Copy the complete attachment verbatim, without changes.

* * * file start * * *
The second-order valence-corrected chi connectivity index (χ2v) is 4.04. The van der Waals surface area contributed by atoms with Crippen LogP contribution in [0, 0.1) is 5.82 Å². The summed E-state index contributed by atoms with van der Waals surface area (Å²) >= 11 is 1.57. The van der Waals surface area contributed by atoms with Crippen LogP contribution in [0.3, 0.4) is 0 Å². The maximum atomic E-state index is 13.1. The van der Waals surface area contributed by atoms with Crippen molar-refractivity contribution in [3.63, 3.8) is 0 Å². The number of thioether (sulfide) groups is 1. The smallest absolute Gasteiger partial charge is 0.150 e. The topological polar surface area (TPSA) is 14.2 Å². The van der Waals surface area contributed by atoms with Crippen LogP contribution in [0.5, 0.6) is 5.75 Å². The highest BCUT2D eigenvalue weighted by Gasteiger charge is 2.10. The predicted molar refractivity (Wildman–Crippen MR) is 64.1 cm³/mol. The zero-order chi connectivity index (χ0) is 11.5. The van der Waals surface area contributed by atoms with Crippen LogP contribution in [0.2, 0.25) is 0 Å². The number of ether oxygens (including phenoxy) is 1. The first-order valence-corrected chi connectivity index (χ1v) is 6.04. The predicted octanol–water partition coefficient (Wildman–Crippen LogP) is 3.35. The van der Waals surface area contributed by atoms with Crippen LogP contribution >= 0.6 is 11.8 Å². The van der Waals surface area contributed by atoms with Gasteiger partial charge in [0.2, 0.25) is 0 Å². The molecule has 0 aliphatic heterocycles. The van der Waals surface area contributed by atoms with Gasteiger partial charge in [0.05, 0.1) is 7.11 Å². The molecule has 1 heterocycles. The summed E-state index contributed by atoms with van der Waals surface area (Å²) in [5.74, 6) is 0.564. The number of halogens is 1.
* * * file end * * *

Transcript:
The second-order valence-corrected chi connectivity index (χ2v) is 4.04. The van der Waals surface area contributed by atoms with Crippen LogP contribution in [0, 0.1) is 5.82 Å². The summed E-state index contributed by atoms with van der Waals surface area (Å²) >= 11 is 1.57. The van der Waals surface area contributed by atoms with Crippen LogP contribution in [0.3, 0.4) is 0 Å². The maximum atomic E-state index is 13.1. The van der Waals surface area contributed by atoms with Crippen molar-refractivity contribution in [3.63, 3.8) is 0 Å². The number of thioether (sulfide) groups is 1. The smallest absolute Gasteiger partial charge is 0.150 e. The topological polar surface area (TPSA) is 14.2 Å². The van der Waals surface area contributed by atoms with Crippen LogP contribution in [0.5, 0.6) is 5.75 Å². The highest BCUT2D eigenvalue weighted by Gasteiger charge is 2.10. The predicted molar refractivity (Wildman–Crippen MR) is 64.1 cm³/mol. The zero-order chi connectivity index (χ0) is 11.5. The van der Waals surface area contributed by atoms with Crippen LogP contribution in [0.2, 0.25) is 0 Å². The number of ether oxygens (including phenoxy) is 1. The first-order valence-corrected chi connectivity index (χ1v) is 6.04. The predicted octanol–water partition coefficient (Wildman–Crippen LogP) is 3.35. The van der Waals surface area contributed by atoms with Crippen LogP contribution >= 0.6 is 11.8 Å². The van der Waals surface area contributed by atoms with Gasteiger partial charge in [0.2, 0.25) is 0 Å². The molecule has 0 aliphatic heterocycles. The van der Waals surface area contributed by atoms with Gasteiger partial charge in [0.05, 0.1) is 7.11 Å². The molecule has 1 heterocycles. The summed E-state index contributed by atoms with van der Waals surface area (Å²) in [5.74, 6) is 0.564. The number of halogens is 1.